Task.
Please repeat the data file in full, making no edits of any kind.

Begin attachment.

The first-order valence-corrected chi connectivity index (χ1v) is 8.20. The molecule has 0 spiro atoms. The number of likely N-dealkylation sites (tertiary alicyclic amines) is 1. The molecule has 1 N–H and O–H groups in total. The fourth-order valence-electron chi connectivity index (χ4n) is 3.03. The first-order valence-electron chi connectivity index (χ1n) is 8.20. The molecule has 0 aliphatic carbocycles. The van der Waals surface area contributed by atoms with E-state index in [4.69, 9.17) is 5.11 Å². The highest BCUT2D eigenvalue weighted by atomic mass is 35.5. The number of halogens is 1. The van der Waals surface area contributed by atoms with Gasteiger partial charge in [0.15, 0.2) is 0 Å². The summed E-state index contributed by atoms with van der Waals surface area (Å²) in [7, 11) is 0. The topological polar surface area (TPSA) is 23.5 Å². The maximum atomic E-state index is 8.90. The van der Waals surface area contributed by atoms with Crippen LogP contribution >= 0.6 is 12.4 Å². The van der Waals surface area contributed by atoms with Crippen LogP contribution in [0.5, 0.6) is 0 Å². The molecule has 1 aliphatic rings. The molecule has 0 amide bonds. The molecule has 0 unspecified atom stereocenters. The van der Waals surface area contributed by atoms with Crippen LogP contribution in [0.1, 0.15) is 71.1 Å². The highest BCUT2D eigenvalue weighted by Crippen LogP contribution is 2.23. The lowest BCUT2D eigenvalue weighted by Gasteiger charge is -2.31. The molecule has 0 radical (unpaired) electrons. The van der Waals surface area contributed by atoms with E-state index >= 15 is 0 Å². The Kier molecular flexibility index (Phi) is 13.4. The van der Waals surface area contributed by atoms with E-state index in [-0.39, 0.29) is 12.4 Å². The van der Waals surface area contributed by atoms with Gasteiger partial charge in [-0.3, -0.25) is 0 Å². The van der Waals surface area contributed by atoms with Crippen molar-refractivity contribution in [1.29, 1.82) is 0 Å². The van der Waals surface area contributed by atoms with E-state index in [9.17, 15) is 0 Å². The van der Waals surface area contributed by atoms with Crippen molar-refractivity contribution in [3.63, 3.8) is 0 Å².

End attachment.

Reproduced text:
The first-order valence-corrected chi connectivity index (χ1v) is 8.20. The molecule has 0 spiro atoms. The number of likely N-dealkylation sites (tertiary alicyclic amines) is 1. The molecule has 1 N–H and O–H groups in total. The fourth-order valence-electron chi connectivity index (χ4n) is 3.03. The first-order valence-electron chi connectivity index (χ1n) is 8.20. The molecule has 0 aliphatic carbocycles. The van der Waals surface area contributed by atoms with E-state index in [4.69, 9.17) is 5.11 Å². The highest BCUT2D eigenvalue weighted by atomic mass is 35.5. The number of halogens is 1. The van der Waals surface area contributed by atoms with Gasteiger partial charge in [0.15, 0.2) is 0 Å². The summed E-state index contributed by atoms with van der Waals surface area (Å²) in [7, 11) is 0. The topological polar surface area (TPSA) is 23.5 Å². The maximum atomic E-state index is 8.90. The van der Waals surface area contributed by atoms with Crippen LogP contribution >= 0.6 is 12.4 Å². The van der Waals surface area contributed by atoms with Crippen LogP contribution in [0.5, 0.6) is 0 Å². The molecule has 1 aliphatic rings. The molecule has 0 amide bonds. The molecule has 0 unspecified atom stereocenters. The van der Waals surface area contributed by atoms with Crippen LogP contribution in [0.1, 0.15) is 71.1 Å². The highest BCUT2D eigenvalue weighted by Crippen LogP contribution is 2.23. The lowest BCUT2D eigenvalue weighted by Gasteiger charge is -2.31. The molecule has 0 radical (unpaired) electrons. The van der Waals surface area contributed by atoms with E-state index >= 15 is 0 Å². The Kier molecular flexibility index (Phi) is 13.4. The van der Waals surface area contributed by atoms with E-state index in [-0.39, 0.29) is 12.4 Å². The van der Waals surface area contributed by atoms with Gasteiger partial charge in [-0.3, -0.25) is 0 Å². The van der Waals surface area contributed by atoms with Crippen molar-refractivity contribution in [1.29, 1.82) is 0 Å². The van der Waals surface area contributed by atoms with E-state index in [9.17, 15) is 0 Å². The van der Waals surface area contributed by atoms with Crippen molar-refractivity contribution in [3.63, 3.8) is 0 Å².